3. Mix and match things. Combine rituals and routines to disrupt old patterns. Add a glass of wine, hot tea or hot cider, or perhaps a little music or a scented candle to balancing your checkbook. Figure out what you enjoy, what inspires you, what stimulates you, and use it to reinvent current routines.
  4. Never Done Before. Consider a weekly play date of doing something you’ve never done before. Visit a sangha, temple or jazz lounge; engage line dancing, visit a museum, bake bread, take a new bike route, hunt for city art, bowl, etc. Do something you’ve never done before, and you’ll begin to see ordinary things differently.
  5. Lighten up! Notice any level of significance. Significance occurs when we make everything so. damn. meaningful. And … we lose ourselves in our thoughts about an event; rather than simply engaging the experience each event can offer. We become too significant when we can no longer laugh at ourselves. In that moment, pause, breathe, and lighten up.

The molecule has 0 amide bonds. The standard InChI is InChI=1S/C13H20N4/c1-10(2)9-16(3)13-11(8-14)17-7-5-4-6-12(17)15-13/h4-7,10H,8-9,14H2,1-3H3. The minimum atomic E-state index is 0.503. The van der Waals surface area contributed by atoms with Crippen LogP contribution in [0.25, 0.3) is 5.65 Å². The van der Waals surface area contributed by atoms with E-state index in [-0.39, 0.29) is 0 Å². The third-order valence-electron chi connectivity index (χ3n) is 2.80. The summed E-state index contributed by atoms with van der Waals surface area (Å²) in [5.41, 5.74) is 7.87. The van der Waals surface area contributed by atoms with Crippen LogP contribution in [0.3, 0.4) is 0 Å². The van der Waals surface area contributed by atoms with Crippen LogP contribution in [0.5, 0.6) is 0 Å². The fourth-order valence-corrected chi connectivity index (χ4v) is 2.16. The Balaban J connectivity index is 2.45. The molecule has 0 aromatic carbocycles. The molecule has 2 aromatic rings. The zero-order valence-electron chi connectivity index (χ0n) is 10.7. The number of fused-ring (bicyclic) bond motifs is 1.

Listen, regardless of what’s occurring around us, we can always choose how to interpret circumstances, and how to act. As we approach the holidays, choose to bring fun, ease and play to each aspect of your life. Your spouse, partner, friends and family will be forever grateful!


tony-zampella-headshotTony Zampella is the learning specialist at Zampella Group, which serves Learning & Development Professionals. As an instructor, researcher, and designer of learning programs and practices his work develops mindsets for creating leadership cultures.

His studies include the work of Martin Heidegger and ontological inquiry, Ken Wilber, and Integral theory, and Zen Buddhism.